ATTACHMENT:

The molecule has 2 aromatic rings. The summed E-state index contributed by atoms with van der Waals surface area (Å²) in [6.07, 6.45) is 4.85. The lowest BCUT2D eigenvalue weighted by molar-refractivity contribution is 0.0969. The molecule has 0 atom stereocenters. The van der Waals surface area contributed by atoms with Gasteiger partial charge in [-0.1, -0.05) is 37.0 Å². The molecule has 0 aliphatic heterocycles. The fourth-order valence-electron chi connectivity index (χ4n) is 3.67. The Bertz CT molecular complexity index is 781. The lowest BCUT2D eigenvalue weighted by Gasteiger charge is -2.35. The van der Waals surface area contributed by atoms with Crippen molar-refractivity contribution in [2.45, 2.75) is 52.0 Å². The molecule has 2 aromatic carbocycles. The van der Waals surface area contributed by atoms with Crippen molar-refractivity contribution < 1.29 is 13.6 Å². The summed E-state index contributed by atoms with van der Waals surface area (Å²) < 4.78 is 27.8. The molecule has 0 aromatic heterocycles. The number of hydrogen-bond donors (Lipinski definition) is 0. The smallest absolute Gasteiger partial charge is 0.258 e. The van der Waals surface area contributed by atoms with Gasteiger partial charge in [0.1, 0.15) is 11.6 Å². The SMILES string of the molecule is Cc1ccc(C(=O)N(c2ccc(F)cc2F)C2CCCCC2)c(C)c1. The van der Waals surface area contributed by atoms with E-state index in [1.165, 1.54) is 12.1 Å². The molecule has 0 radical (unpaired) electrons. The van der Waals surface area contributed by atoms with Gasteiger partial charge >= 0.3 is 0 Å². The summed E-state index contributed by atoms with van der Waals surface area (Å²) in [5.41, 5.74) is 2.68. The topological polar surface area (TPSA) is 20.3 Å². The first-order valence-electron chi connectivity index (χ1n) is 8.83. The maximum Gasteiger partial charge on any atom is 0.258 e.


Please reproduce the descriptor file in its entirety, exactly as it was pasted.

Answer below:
The molecule has 2 aromatic rings. The summed E-state index contributed by atoms with van der Waals surface area (Å²) in [6.07, 6.45) is 4.85. The lowest BCUT2D eigenvalue weighted by molar-refractivity contribution is 0.0969. The molecule has 0 atom stereocenters. The van der Waals surface area contributed by atoms with Gasteiger partial charge in [-0.1, -0.05) is 37.0 Å². The molecule has 0 aliphatic heterocycles. The fourth-order valence-electron chi connectivity index (χ4n) is 3.67. The Bertz CT molecular complexity index is 781. The lowest BCUT2D eigenvalue weighted by Gasteiger charge is -2.35. The van der Waals surface area contributed by atoms with Crippen molar-refractivity contribution in [2.45, 2.75) is 52.0 Å². The molecule has 2 aromatic carbocycles. The van der Waals surface area contributed by atoms with Crippen molar-refractivity contribution < 1.29 is 13.6 Å². The summed E-state index contributed by atoms with van der Waals surface area (Å²) < 4.78 is 27.8. The molecule has 0 aromatic heterocycles. The number of hydrogen-bond donors (Lipinski definition) is 0. The smallest absolute Gasteiger partial charge is 0.258 e. The van der Waals surface area contributed by atoms with Gasteiger partial charge in [0.1, 0.15) is 11.6 Å². The SMILES string of the molecule is Cc1ccc(C(=O)N(c2ccc(F)cc2F)C2CCCCC2)c(C)c1. The van der Waals surface area contributed by atoms with E-state index in [1.165, 1.54) is 12.1 Å². The molecule has 0 radical (unpaired) electrons. The van der Waals surface area contributed by atoms with Gasteiger partial charge >= 0.3 is 0 Å². The summed E-state index contributed by atoms with van der Waals surface area (Å²) in [5.41, 5.74) is 2.68. The topological polar surface area (TPSA) is 20.3 Å². The first-order valence-electron chi connectivity index (χ1n) is 8.83. The maximum Gasteiger partial charge on any atom is 0.258 e.